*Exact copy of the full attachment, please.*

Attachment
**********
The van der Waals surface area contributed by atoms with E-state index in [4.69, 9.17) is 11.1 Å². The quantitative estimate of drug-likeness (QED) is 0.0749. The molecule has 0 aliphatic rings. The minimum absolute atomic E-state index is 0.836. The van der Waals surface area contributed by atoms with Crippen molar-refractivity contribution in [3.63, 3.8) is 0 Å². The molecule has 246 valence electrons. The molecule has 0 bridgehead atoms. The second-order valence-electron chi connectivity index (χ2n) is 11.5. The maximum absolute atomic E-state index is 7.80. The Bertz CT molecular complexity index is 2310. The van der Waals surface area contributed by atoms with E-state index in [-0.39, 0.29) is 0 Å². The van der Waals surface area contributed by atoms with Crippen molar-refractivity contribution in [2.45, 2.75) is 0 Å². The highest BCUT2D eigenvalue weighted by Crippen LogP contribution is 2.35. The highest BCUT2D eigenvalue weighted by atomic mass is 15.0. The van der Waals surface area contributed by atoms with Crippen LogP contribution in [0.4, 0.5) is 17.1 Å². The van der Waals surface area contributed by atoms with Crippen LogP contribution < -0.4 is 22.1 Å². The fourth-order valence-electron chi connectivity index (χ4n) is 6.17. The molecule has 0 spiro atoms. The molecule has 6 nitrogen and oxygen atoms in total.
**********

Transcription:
The van der Waals surface area contributed by atoms with E-state index in [4.69, 9.17) is 11.1 Å². The quantitative estimate of drug-likeness (QED) is 0.0749. The molecule has 0 aliphatic rings. The minimum absolute atomic E-state index is 0.836. The van der Waals surface area contributed by atoms with Crippen molar-refractivity contribution in [3.63, 3.8) is 0 Å². The molecule has 246 valence electrons. The molecule has 0 bridgehead atoms. The second-order valence-electron chi connectivity index (χ2n) is 11.5. The maximum absolute atomic E-state index is 7.80. The Bertz CT molecular complexity index is 2310. The van der Waals surface area contributed by atoms with E-state index in [-0.39, 0.29) is 0 Å². The van der Waals surface area contributed by atoms with Crippen molar-refractivity contribution in [2.45, 2.75) is 0 Å². The highest BCUT2D eigenvalue weighted by Crippen LogP contribution is 2.35. The highest BCUT2D eigenvalue weighted by atomic mass is 15.0. The van der Waals surface area contributed by atoms with Crippen LogP contribution in [0.4, 0.5) is 17.1 Å². The van der Waals surface area contributed by atoms with Crippen LogP contribution < -0.4 is 22.1 Å². The fourth-order valence-electron chi connectivity index (χ4n) is 6.17. The molecule has 0 spiro atoms. The molecule has 6 nitrogen and oxygen atoms in total.